First, identify if the juice is worth the squeeze. What this means is that you’ve got to pick your battles, you have to pick where to dedicate your energy, and you have to remember that there is no one single right path
Ihad the pleasure of interviewing Sharon Winter the COO and co-founder of Esports One, the first all-in-one Fantasy Esports platform. A graduate of Carnegie Mellon University, Sharon previously worked at IBM’s Watson division before becoming CEO+founder of Hotpoint App, a CRM and data company for the entertainment and hospitality industries with over 2500 clients from Live Nation, Patron, Hakkasan, Wynn, and others. Sharon has experience building community-centered products within data-rich platforms. She’s on the mission of bridging the gap between esports and sports, and the endemics and non-endemics of the gaming world.
Thank you so much for doing this with us! Can you tell us a story about what brought you to this specific career path?
Since my background is in building community-centric products and robotics, entertainment, and human-computer interaction, I was floored when I came across the early Esports One team. I loved the mission and vision of building one-of-a-kind computer vision tech to read and understand what’s happening in every e-sport match, without the reliance or dependence on the game publishers. This tech created so many opportunities to build — and that’s what excites me to jump into the ship and build a team and drive our efforts towards utilizing this unique technology in a way that would yield the most powerful outcome — building a platform for viewers to get their “skin in the game” via an enriched fantasy experience.
Can you tell our readers what it is about the work you’re doing with Esports One that’s disruptive?
Everything we do is driven by our Computer Vision tech and our dedication to fueling the gaming community with positivity. Esports One created and manages several community and stats platforms that are all intertwined and offer a different experience
We all need a little help along the journey — who have been some of your mentors? Can you share a story about how they made an impact?
I have a set of very unique mentors. Its a special relationship and somewhat of a support group of 3 incredible other female founders. We all meet up regularly and talk through our business struggles together to collectively brainstorm solutions, and we are also the ones cheering each other on to success and eventually celebrating that success once milestones are finally hit. Its really unique and special to find a group of likeminded people who can advise you in your struggles, and celebrate you in your wins instead of viewing it as bragging. The 4 of us are inseparable and live on speed dial in each other’s phones.
Can you share 3 of the best words of advice you’ve gotten along your journey? Feel free to give stories or examples.
First, identify if the juice is worth the squeeze. What this means is that you’ve got to pick your battles, you have to pick where to dedicate your energy, and you have to remember that there is no one single right path.
How are you going to shake things up next?
Real-time fantasy esports — boom. Real-time fantasy has never been done in traditional sports because it’s nearly impossible to scale. Due to our computer vision tech, we’re able to bring that to life in more ways than one. Now imagine you’re sitting in an arena, watching the game, setting your predictions, and watching your score fluctuate at the same time — oh and you’re in a geo-location competition playing against other people who are sitting in the arena around you. That’s the future of competitive viewership in esports.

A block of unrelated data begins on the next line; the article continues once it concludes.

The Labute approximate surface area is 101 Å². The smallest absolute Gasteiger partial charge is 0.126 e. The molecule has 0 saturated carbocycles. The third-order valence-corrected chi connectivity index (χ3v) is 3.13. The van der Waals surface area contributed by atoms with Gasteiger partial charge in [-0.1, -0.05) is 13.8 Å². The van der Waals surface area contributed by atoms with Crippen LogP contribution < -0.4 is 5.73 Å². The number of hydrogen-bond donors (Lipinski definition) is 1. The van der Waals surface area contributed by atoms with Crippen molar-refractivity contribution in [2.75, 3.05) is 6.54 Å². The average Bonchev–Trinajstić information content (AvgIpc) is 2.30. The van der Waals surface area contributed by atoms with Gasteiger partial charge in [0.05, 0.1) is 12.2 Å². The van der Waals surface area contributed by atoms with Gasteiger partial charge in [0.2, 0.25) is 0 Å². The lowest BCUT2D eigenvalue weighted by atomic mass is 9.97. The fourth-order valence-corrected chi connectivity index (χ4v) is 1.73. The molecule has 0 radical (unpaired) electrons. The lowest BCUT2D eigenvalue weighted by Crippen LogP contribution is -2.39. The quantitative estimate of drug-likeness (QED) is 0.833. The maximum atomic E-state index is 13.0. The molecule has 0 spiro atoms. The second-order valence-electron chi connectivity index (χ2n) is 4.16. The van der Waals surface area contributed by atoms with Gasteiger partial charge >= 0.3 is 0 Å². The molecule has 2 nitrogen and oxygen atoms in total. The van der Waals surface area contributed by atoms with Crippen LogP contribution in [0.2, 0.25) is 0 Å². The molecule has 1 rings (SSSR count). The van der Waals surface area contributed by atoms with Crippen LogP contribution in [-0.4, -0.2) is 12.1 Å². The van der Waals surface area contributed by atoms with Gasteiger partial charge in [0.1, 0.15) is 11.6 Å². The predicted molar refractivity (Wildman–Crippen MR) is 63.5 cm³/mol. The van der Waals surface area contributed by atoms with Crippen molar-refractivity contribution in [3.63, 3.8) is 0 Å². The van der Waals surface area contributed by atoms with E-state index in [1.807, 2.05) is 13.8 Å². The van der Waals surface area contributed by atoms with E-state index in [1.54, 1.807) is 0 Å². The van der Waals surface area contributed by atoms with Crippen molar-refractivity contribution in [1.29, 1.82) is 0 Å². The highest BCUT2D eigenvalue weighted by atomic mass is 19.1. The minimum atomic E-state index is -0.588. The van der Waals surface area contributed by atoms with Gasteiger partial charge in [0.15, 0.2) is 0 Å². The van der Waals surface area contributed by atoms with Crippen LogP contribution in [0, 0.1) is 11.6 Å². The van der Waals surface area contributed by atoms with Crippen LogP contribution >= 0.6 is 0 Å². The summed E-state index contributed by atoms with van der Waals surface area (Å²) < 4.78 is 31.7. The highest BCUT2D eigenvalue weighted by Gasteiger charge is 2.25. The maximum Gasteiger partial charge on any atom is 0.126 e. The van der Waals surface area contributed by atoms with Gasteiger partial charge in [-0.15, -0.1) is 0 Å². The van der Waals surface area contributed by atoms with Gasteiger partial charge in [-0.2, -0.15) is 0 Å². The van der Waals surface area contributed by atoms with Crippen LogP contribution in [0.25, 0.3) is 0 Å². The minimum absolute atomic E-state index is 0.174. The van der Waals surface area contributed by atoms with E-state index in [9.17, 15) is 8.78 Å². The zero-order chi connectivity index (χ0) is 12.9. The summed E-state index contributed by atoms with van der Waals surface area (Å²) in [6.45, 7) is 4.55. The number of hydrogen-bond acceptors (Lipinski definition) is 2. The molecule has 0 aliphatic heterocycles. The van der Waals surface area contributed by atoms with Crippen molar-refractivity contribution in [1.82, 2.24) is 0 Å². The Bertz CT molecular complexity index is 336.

Do you have a book/podcast/talk that’s had a deep impact on your thinking? Can you share a story with us?
StartUp Podcast. It’s absolutely incredible to listen to Alex’s story unfold as he negotiates every contract contemplates every tough decision and takes every leap in the birth and growth of Gimlet. This podcast is basically real-life recordings of every conversation Alex had as he built Gimlet and eventually sold it for 300M to Spotify. The podcast is definitely one of a kind and allows you to learn by experiencing his journey as opposed to listening to him tell a story.
If you could inspire a movement that would bring the most amount of good to the most amount of people, what would that be?
I’m passionate about increasing female esports participation. A movement I aim to start is developing a community among women in the space. At esports one, we’ve created a platform that simplifies esports, so any player can create a well-informed lineup in just a few minutes, while also building a community. My hope is to use this platform to bring new female players into fantasy esports.
Can you please give us your favorite “Life Lesson Quote”? Can you share how that was relevant to you in your life?
My favorite “Life Lesson” came from my dad. His advice, “no task is beneath you,” was deeply etched into various areas of my upbringing. It stuck with me — and today, I believe the phrase makes me a successful founder. On the daily I and each of the team members at esports one practice this by helping each other get tasks done as a team. As long as your task at hand drives the full team towards their ultimate mission — it’s exactly what you should be doing.
How can our readers follow you online?